The Traditional (Spontaneous) Carnival in Malta

Carnival may be seen as an occasion for the younger ones to immerse themselves in the world of fantasy and fiction, but many adults take this occasion to party and express themselves in creative ways.

Here are a number of shots taken during this year’s edition of the Nadur (Gozo) Traditional Carnival, famous for attracting the weirdest and funniest carnival costumes on the islands.

 

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The Traditional Carnival in Malta and Gozo

The traditional Carnival in Malta goes back hundreds of years. We find that already in the 16th century a jousting tournament was held as part of the celebrations. Maltese folk used to celebrate Carnival as did the Knights of St. John as from one week prior and up to Ash Wednesday. The origin of the name Carnival derives from the Italian phrase ‘Carne vale’, which means literally ‘meat is allowed’ due to the fact that during the forty days of lent, the consumption of meat was forbidden according to Roman Catholic religion. Therefore, Carnival was to be celebrated just prior to the fasting period in Roman Catholic countries.

Nowadays, Carnival is celebrated in numerous towns and villages but especially in Valletta, Floriana and Nadur Gozo. It is indeed a kind of explosion of colour in the way of decorated floats and costumes. Carnival serves also as means of merriment and a time when individuals also dress up in all sorts of weird or funny costume and just go out in the streets to join the fray.

[alerts title=”More Information” type=”info”]Malta Council for Culture & the Arts Website: //www.maltaculture.com [/alerts]

Marsaxlokk to host International Fireworks Festival

One of the spectacular nights of the Malta International Fireworks Festival this year will be held in the port of Marsaxlokk. Between the 25th and 30th April 2014, the skies will fill with colour as local and international pyrotechnic companies showcase and compete during this festival.

Malta is very well knows for it’s colourfull fireworks during the Festa season, which offers aerial shows practically every weekend all Summer long. However, the International Fireworks Festival offers the public an opportunity to admire the skill and creativity of these masters of fireworks way before the villages start celebrating their traditional Festas.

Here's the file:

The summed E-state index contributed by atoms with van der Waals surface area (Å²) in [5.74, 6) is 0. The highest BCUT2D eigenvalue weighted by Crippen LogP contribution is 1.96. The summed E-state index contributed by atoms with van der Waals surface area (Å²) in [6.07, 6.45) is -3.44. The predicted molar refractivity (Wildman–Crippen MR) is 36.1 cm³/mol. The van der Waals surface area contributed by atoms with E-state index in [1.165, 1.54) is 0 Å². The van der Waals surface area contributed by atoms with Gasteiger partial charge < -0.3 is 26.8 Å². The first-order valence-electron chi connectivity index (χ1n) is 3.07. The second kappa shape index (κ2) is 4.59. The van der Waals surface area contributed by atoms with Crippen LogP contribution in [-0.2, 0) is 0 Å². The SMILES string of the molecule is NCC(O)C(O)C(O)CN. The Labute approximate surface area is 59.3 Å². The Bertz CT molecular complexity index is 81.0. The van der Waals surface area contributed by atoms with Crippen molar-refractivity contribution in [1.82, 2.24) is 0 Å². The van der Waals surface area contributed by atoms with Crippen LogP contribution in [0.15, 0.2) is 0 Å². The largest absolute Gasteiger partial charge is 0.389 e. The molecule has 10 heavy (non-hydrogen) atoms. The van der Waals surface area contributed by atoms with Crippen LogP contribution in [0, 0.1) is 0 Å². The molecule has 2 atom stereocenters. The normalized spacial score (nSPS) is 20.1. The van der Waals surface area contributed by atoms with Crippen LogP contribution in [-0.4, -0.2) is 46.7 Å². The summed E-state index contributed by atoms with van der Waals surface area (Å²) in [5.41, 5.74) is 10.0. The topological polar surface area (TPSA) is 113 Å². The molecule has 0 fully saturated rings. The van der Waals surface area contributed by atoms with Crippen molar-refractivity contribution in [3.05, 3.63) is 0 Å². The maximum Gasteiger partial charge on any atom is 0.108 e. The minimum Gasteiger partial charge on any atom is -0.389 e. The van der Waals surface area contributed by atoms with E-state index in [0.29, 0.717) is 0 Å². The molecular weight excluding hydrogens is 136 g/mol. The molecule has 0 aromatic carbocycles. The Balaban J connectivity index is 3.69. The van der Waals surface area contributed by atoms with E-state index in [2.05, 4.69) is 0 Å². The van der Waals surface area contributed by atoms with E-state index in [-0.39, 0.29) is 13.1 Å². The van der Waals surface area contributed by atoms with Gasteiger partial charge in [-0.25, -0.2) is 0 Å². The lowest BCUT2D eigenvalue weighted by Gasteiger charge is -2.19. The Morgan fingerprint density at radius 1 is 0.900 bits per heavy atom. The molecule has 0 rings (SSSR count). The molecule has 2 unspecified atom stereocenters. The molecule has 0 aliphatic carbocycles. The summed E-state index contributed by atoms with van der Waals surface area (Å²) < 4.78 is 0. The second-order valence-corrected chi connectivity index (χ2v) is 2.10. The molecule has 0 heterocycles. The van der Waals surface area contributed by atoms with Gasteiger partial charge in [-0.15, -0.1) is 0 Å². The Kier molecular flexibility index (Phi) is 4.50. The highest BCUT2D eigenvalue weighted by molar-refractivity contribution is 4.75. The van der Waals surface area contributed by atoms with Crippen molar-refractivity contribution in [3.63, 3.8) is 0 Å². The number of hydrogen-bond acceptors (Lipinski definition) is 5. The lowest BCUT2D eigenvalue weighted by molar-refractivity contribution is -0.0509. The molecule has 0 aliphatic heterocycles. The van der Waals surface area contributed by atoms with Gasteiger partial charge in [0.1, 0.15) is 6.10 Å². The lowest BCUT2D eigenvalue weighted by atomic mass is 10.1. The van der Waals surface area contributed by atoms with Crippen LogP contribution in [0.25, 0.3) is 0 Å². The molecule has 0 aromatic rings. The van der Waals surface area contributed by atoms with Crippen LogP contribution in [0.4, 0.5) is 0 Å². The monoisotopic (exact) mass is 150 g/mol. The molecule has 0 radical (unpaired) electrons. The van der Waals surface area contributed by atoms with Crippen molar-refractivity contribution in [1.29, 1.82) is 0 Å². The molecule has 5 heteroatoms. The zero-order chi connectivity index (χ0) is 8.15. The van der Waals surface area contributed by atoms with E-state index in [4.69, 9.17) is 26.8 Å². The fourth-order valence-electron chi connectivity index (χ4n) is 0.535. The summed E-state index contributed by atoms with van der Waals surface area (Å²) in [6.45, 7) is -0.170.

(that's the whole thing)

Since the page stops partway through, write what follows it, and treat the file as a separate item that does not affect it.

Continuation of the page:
Marsaxlokk, together with Bugibba and the capital city Valletta, will be hosting a night full of fireworks during this year’s edition of the Fireworks Festival to be held during the last week of April.

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L-Imnarja – a feast of light

The Feast commemorates two important Saints in Maltese religious lore, St Peter and St Paul. The word ‘luminarja’ is derived from the Latin word ‘Luminara’ – light source. This was the way people manifested their joy in recognition of a particular feast, such lighting being offered by burning bonfires and candles. This feast has somewhat moved away from the traditional village ‘festa’ style and has developed a different type of merriment which is held in Buskett Garden on the eve of June 29 the day of the feast. This is a tree grove situated some one kilometre away from Rabat and it is typical for the night to be entertained by folk musicians, and traditional cuisine and local wine.

The liturgical services are held in the Mdina Cathedral. During the late afternoon hours, numerous horse and donkey races are held in a country lane situated just below and at some distance from Mdina. The contenders vie for the Palju (a traditional banner that is presented as a trophy to the winners of various categories of races) which in olden times used to be presented to the winners by non other than the Grand Master of the Order.

The feast of St. Peter and St. Paul is also celebrated in Nadur, Gozo, this time in the usual festive manner that is normally held in towns and villages.

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Do not miss the competition at Buskett on the 29th where fresh fruit and farm animals contest for the best in their category. Best to be at Buskett as early at 8:00am to enjoy the full parade. Easy to spot is the Maltese bull for it’s size, and temperament.

Do not miss the traditional donkey and mule race at Saqqajja (Rabat)[/like-gate]

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Good Friday Pageant in Malta

Watch the TVM broadcast of the traditional Good Friday Pageant in Zejtun, Malta.

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Read More about it

Malta, being almost entirely Catholic, has strong religious traditions that are mostly evident during Holy Week and Easter. In this period of the year, even those less devout, get immersed in the local traditions that revolve around the Catholic feast of Easter.

The festivities for Easter start with Carnival, a 3-day fun fair before a lengthy 40-day lent period where devout Christians fast and refrain from eating meat. Following Carnival, the Church celebrates Ash Wednesday as the beginning ceremony for Lent. Read Full Article…

A Traditional Easter in Malta